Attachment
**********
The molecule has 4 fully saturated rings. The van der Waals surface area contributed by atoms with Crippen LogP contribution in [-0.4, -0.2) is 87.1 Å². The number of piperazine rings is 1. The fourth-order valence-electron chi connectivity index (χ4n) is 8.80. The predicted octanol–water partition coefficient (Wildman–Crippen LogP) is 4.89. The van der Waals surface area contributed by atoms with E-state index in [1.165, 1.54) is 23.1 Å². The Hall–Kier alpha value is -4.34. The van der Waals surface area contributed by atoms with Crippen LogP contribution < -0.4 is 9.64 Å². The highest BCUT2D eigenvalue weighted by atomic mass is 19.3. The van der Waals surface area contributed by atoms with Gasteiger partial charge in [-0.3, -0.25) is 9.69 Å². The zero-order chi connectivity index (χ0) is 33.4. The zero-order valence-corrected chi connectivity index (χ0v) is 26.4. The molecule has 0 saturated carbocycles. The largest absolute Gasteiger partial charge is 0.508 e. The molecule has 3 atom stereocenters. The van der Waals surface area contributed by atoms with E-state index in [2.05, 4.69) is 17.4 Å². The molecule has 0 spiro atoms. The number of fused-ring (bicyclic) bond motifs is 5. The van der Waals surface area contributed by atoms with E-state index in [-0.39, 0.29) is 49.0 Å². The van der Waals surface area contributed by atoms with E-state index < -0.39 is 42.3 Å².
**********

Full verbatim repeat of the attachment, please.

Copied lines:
The molecule has 4 fully saturated rings. The van der Waals surface area contributed by atoms with Crippen LogP contribution in [-0.4, -0.2) is 87.1 Å². The number of piperazine rings is 1. The fourth-order valence-electron chi connectivity index (χ4n) is 8.80. The predicted octanol–water partition coefficient (Wildman–Crippen LogP) is 4.89. The van der Waals surface area contributed by atoms with E-state index in [1.165, 1.54) is 23.1 Å². The Hall–Kier alpha value is -4.34. The van der Waals surface area contributed by atoms with Crippen LogP contribution < -0.4 is 9.64 Å². The highest BCUT2D eigenvalue weighted by atomic mass is 19.3. The van der Waals surface area contributed by atoms with Gasteiger partial charge in [-0.3, -0.25) is 9.69 Å². The zero-order chi connectivity index (χ0) is 33.4. The zero-order valence-corrected chi connectivity index (χ0v) is 26.4. The molecule has 0 saturated carbocycles. The largest absolute Gasteiger partial charge is 0.508 e. The molecule has 3 atom stereocenters. The van der Waals surface area contributed by atoms with E-state index in [2.05, 4.69) is 17.4 Å². The molecule has 0 spiro atoms. The number of fused-ring (bicyclic) bond motifs is 5. The van der Waals surface area contributed by atoms with E-state index in [-0.39, 0.29) is 49.0 Å². The van der Waals surface area contributed by atoms with E-state index < -0.39 is 42.3 Å².